Hello to all the new folks who subscribed these last two weeks—I’m so glad you’re here! This is So Relatable, a bi-weekly newsletter featuring conversations about the creative process, suggestions for nourishing yourself, and inspiring links. I love hearing from readers, so if you have questions, feedback, or want to say hey, just hit reply. Haven’t subscribed yet? Right this way! ⇩
Today I want to talk about a big part of the creative life: failure.
In early 2015, a few months after earning my MFA and landing a literary agent, my first novel went out on submission. Right away, things looked promising. A few editors expressed interest and I took some thrilling phone calls. But no one loved it quite enough, and in the end my book did not sell.
Needless to say, watching a lifelong dream slip through my fingers was devastating. My only consolation was that I hadn’t told many people I was going out on submission, so my failure remained a private shame. (The fact that I’m telling this story now is a sign of growth!)
I’m the kind of person who treats productivity as a salve, so I immediately spent the next five years working on a new novel. This one was about an artist who loses everything, because that’s how I felt after failing to get a book deal on the first try. (Dramatic? Maybe!!! But it helped.)
In early 2020, that book went out on submission, but this time things were different. A lot had changed over the past five years. I had a good job, a community, and a measure of self-worth that no longer relied on my literary career, or lack thereof. The book was a part of me, but it wasn’t the whole thing. I was hopeful as it made its way to editors, but otherwise avoided thinking too much about it.
Thanks to the ensuing pandemic, stay-at-home orders, civil unrest, BLM protests, and the most stressful election of my life, not thinking about the book was actually pretty easy. With everything else going on in the world, it just didn’t seem that important.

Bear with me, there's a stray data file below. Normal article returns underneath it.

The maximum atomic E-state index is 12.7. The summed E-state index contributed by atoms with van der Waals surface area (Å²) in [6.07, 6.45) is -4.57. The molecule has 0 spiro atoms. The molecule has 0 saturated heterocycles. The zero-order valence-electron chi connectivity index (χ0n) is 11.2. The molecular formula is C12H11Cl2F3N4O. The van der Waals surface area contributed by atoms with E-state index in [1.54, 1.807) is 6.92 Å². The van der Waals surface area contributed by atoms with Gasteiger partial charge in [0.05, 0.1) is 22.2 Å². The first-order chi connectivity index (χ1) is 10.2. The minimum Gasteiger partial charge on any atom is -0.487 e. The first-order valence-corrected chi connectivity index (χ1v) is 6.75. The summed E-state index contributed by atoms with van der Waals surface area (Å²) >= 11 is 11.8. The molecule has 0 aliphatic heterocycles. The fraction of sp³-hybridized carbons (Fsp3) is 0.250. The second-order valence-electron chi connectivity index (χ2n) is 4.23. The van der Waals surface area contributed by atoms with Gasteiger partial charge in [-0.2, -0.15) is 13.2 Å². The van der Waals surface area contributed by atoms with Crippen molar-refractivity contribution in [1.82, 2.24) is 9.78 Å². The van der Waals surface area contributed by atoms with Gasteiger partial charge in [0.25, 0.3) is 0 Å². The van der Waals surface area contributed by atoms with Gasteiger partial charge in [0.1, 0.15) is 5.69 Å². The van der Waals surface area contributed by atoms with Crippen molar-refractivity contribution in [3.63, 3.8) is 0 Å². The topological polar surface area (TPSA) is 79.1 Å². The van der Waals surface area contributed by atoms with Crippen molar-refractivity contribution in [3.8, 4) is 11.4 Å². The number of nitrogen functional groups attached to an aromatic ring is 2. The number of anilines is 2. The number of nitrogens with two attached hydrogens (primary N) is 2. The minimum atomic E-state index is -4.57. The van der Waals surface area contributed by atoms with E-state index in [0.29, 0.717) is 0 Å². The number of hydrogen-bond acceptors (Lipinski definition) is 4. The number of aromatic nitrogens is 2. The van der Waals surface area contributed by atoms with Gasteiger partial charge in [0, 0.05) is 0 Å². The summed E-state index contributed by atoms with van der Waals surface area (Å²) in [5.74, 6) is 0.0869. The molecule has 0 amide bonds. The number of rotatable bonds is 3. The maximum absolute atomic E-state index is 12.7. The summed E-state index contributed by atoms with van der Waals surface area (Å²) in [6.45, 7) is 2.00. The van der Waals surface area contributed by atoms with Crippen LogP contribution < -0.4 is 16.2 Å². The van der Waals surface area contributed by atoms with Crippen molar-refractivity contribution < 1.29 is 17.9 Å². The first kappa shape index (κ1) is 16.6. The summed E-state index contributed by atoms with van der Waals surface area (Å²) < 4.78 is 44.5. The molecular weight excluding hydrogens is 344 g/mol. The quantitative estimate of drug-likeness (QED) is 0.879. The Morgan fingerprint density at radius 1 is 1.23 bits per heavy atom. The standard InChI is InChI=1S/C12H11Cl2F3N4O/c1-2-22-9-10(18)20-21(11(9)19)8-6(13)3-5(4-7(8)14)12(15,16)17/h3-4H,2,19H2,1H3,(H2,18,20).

But that’s only part of the story. The other part goes like this: it wasn’t a lack of ego that kept me zen, but an excess.
You see, even as I spent half a decade writing and revising, even as my agent sent the book to a long list of editors, even as those editors regretfully passed (always the regret!), I never truly believed that second book was meant to be my debut. Writing it was not an act of passion, but compulsion. The whole time I had this nagging feeling that there was a better book inside me.
Which is why, when I didn’t sell a book for the second time—when I failed, again—I wasn’t devastated or heartbroken or convinced that my literary career was over before it began. The point of writing is not publishing. It’s to keep writing no matter what, and in that sense I’ve been very successful.
Now I’m working on book number three, which is already so much better than the first two. (See? Despite my failures, I still have plenty of ego.) As I write and revise, I feel less pressure and more pleasure. The plot is fun and dark and full of risks, which I’m no longer afraid to take. After all, what’s the worst that can happen? No one will publish it? I’ll stick it in a drawer? Been there, done that, still writing.